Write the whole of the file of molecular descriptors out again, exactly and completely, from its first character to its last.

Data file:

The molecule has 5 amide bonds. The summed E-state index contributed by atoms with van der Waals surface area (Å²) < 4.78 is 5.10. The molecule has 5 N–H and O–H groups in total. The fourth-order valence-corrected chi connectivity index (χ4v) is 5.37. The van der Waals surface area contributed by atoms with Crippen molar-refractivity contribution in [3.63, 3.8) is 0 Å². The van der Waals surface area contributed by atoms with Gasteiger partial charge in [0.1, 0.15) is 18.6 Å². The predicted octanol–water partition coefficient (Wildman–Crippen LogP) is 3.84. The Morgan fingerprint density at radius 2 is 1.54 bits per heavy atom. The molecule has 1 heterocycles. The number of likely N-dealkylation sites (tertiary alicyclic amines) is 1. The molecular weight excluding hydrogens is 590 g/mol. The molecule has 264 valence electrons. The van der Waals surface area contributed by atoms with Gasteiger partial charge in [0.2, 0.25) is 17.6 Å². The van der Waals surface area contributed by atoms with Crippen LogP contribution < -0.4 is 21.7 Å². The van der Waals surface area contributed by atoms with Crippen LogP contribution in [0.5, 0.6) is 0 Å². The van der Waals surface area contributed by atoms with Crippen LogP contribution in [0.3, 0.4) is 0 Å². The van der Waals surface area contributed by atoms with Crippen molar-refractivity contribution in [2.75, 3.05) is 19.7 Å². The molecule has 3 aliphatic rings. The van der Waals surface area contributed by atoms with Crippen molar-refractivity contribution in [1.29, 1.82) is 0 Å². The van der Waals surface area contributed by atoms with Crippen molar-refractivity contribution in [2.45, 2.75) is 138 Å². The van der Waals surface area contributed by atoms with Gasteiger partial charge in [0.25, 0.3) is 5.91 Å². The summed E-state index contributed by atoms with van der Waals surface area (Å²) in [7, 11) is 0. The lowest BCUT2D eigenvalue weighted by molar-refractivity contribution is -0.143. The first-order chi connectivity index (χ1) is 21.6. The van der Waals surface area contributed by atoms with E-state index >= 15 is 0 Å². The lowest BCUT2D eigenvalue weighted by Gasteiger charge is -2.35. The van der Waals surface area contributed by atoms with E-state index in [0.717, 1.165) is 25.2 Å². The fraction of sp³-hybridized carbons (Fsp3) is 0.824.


The molecule has 5 amide bonds. The summed E-state index contributed by atoms with van der Waals surface area (Å²) < 4.78 is 5.10. The molecule has 5 N–H and O–H groups in total. The fourth-order valence-corrected chi connectivity index (χ4v) is 5.37. The van der Waals surface area contributed by atoms with Crippen molar-refractivity contribution in [3.63, 3.8) is 0 Å². The van der Waals surface area contributed by atoms with Gasteiger partial charge in [0.1, 0.15) is 18.6 Å². The predicted octanol–water partition coefficient (Wildman–Crippen LogP) is 3.84. The Morgan fingerprint density at radius 2 is 1.54 bits per heavy atom. The molecule has 1 heterocycles. The number of likely N-dealkylation sites (tertiary alicyclic amines) is 1. The molecular weight excluding hydrogens is 590 g/mol. The molecule has 264 valence electrons. The van der Waals surface area contributed by atoms with Gasteiger partial charge in [0.2, 0.25) is 17.6 Å². The van der Waals surface area contributed by atoms with Crippen LogP contribution < -0.4 is 21.7 Å². The van der Waals surface area contributed by atoms with Crippen LogP contribution in [0.5, 0.6) is 0 Å². The van der Waals surface area contributed by atoms with Crippen LogP contribution in [0.3, 0.4) is 0 Å². The van der Waals surface area contributed by atoms with Crippen molar-refractivity contribution in [2.75, 3.05) is 19.7 Å². The molecule has 3 aliphatic rings. The van der Waals surface area contributed by atoms with Crippen molar-refractivity contribution in [1.29, 1.82) is 0 Å². The van der Waals surface area contributed by atoms with Crippen molar-refractivity contribution in [2.45, 2.75) is 138 Å². The van der Waals surface area contributed by atoms with Gasteiger partial charge in [0.25, 0.3) is 5.91 Å². The summed E-state index contributed by atoms with van der Waals surface area (Å²) in [7, 11) is 0. The lowest BCUT2D eigenvalue weighted by molar-refractivity contribution is -0.143. The first-order chi connectivity index (χ1) is 21.6. The van der Waals surface area contributed by atoms with E-state index >= 15 is 0 Å². The lowest BCUT2D eigenvalue weighted by Gasteiger charge is -2.35. The van der Waals surface area contributed by atoms with E-state index in [0.717, 1.165) is 25.2 Å². The fraction of sp³-hybridized carbons (Fsp3) is 0.824.